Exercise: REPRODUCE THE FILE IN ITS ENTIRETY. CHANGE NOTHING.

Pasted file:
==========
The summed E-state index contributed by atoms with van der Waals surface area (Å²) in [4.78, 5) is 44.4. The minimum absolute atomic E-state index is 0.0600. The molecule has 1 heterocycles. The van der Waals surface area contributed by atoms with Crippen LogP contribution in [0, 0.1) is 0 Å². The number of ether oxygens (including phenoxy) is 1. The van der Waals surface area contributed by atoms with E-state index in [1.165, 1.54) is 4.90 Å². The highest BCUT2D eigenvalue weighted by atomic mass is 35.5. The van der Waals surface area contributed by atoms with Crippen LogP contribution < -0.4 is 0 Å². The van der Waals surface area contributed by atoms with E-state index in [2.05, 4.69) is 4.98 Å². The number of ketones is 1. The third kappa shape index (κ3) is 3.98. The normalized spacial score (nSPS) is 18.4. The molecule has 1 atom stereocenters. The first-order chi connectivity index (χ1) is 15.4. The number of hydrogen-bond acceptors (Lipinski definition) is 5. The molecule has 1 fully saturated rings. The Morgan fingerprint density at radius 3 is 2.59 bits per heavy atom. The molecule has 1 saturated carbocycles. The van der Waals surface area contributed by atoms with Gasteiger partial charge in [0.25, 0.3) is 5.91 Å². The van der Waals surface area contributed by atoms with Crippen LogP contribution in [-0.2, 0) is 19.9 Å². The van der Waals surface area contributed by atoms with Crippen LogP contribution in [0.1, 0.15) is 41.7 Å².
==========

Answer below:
The summed E-state index contributed by atoms with van der Waals surface area (Å²) in [4.78, 5) is 44.4. The minimum absolute atomic E-state index is 0.0600. The molecule has 1 heterocycles. The van der Waals surface area contributed by atoms with Crippen LogP contribution in [0, 0.1) is 0 Å². The number of ether oxygens (including phenoxy) is 1. The van der Waals surface area contributed by atoms with E-state index in [1.165, 1.54) is 4.90 Å². The highest BCUT2D eigenvalue weighted by atomic mass is 35.5. The van der Waals surface area contributed by atoms with Crippen LogP contribution < -0.4 is 0 Å². The van der Waals surface area contributed by atoms with E-state index in [2.05, 4.69) is 4.98 Å². The number of ketones is 1. The third kappa shape index (κ3) is 3.98. The normalized spacial score (nSPS) is 18.4. The molecule has 1 atom stereocenters. The first-order chi connectivity index (χ1) is 15.4. The number of hydrogen-bond acceptors (Lipinski definition) is 5. The molecule has 1 fully saturated rings. The Morgan fingerprint density at radius 3 is 2.59 bits per heavy atom. The molecule has 1 saturated carbocycles. The van der Waals surface area contributed by atoms with Gasteiger partial charge in [0.25, 0.3) is 5.91 Å². The van der Waals surface area contributed by atoms with Crippen LogP contribution in [-0.2, 0) is 19.9 Å². The van der Waals surface area contributed by atoms with Crippen LogP contribution in [0.1, 0.15) is 41.7 Å².